Specialist team to tackle Limerick trolley crisis as hospital 'at highest level of escalation'

Minister intervenes directly in the HSE's running of Ireland's health service for the second time in a week
Specialist team to tackle Limerick trolley crisis as hospital 'at highest level of escalation'

Health minister Stephen Donnelly told HSE chief Paul Reid to send a "specialist team" in to University Hospital Limerick, saying he is very concerned about the waiting times at the hospital. File picture: Dan Linehan

A specialist team has been ordered into University Hospital Limerick by the Health Minister to try to tackle its record high trolley figures.

The move comes after the Irish Nurses and Midwives Organisation (INMO) revealed there were 126 patients waiting on trolleys at the hospital last Thursday, a record number since the union began tracking the figures in 2006. 

While the figure had fallen to 111 as of yesterday's INMO figures, a hospital spokesperson said that as of last night it is at its "highest level of escalation" and is cancelling “all but the most time-critical” procedures for today and tomorrow.

Earlier, the HSE said in a statement that "specialists in ED management are working on the ED improvement programme around the country and these will be working with Limerick Hospital management".

However, the Irish Examiner understands that Mr Donnelly insisted a specific team should go to Limerick after last week's trolley figures were revealed.

Mr Donnelly told HSE chief Paul Reid to send a "specialist team" to ensure that medical staff "have everything they need" as he said he is very concerned about the waiting times at the hospital. 

The team will now be tasked with improving "patient pathways" in the hospital, with a particular focus on the busiest times of admission.

"I've been in touch with the management in University Hospital Limerick about all of this and I spoke with the HSE yesterday," Mr Donnelly said:

I've asked them to provide an expert team to the hospital managers. 

"They're in the middle of a piece of work themselves, looking at their patient pathways but it's very important to me that the management and the clinicians in University Hospital Limerick get all of the support they could possibly need. 

"So I've asked Paul Reid to make sure that a specialist team can go in to make sure that the local teams have everything they need." 

A spokesperson for the hospital said it "acknowledges the comments" of Mr Donnelly and "we look forward to receiving full details on the expert team and its work in due course".

Hospital overcrowding has been a major issue across the hospital network for a number of years, in particular at University Hospital Limerick (UHL) and Cork University Hospital (CUH). 

According to the INMO's trolley count yesterday, as well as the 111 in UHL, there were 65 people on trolleys in Cork, 44 in Sligo University Hospital, and 38 in University Hospital Galway.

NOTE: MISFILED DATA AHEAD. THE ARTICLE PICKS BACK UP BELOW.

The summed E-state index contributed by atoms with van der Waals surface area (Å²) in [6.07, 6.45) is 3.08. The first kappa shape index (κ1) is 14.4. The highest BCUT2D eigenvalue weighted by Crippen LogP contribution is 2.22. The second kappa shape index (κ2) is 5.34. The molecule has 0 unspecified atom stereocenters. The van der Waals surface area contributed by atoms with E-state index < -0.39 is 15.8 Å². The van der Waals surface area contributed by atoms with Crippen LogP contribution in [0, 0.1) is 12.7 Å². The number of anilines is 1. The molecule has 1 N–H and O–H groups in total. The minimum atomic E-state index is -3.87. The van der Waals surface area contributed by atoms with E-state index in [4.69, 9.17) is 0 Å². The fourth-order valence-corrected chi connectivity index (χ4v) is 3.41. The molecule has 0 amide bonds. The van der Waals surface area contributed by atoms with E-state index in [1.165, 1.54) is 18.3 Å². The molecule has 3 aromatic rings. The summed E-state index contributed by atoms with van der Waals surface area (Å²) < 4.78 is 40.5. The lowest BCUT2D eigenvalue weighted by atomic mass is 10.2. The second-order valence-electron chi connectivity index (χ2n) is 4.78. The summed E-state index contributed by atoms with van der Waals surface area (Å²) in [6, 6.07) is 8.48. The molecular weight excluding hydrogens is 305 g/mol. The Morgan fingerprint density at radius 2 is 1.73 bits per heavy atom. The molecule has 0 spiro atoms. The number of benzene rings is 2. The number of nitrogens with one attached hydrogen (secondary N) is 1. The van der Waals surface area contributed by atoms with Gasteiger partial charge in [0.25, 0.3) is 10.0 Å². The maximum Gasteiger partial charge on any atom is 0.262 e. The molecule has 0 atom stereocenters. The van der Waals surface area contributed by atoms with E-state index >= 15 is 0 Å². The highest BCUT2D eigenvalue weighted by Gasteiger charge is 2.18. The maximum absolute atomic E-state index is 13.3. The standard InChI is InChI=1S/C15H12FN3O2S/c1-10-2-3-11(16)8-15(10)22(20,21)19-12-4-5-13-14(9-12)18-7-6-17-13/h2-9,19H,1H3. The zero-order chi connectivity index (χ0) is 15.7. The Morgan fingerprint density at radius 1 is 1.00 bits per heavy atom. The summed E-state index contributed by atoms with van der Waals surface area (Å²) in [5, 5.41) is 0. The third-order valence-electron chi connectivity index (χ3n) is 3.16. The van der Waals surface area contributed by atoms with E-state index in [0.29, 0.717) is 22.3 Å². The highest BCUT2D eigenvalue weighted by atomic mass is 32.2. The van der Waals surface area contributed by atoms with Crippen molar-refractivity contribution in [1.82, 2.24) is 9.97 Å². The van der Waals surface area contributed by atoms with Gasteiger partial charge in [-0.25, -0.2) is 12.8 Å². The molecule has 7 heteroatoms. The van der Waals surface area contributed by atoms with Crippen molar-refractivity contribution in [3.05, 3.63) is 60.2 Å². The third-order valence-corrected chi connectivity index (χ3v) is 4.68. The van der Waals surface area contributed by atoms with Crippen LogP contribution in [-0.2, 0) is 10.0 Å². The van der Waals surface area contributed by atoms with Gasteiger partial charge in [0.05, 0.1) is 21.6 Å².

Mr Donnelly said his department is "putting in place a plan to look at emergency departments right around the country hospital by hospital" to ascertain what more can be done to cut down on admission times.

A lot of work is going on, but I do believe there are areas where we can do more — for example, having emergency medicine consultants on site more at the weekends and later into the evenings where necessary.


Noeleen Moran of the Midwest Hospital Campaign said that while Mr Donnelly's commitment in relation to UHL is broadly welcome, the core issue is the lack of services at Ennis and Nenagh hospitals.

"The Minister has called to the hospital before and nothing has happened," she said. 

"The issue is that Ennis and Nenagh must go back to Tier 3 hospitals and reopen their EDs. That's the only way to resolve this. Limerick can't retain staff because of the pressures which are on a constant basis. It's important people see what's happening, but something drastic needs to happen."

This is the second time Mr Donnelly has had to directly intervene in the HSE's running of health services this week. 

On Tuesday he acted after the Irish Examiner revealed that the HSE was refusing to facilitate a request from Disabilities Minister Anne Rabbitte for meetings with individual managers running children's disability services. Mr Donnelly has now told Mr Reid to ensure those meetings are facilitated.

Meanwhile, the Department of Health has now confirmed that the secretary general of the Department of Health Robert Watt and the chief medical officer Tony Holohan will attend the Oireachtas health committee next Wednesday to answer questions about the secondment of Dr Holohan to Trinity College Dublin.

Mr Donnelly's spokesperson said he has commissioned an independent external review and "he is happy to attend Committee when he receives the independent report he commissioned in a few weeks’ time".

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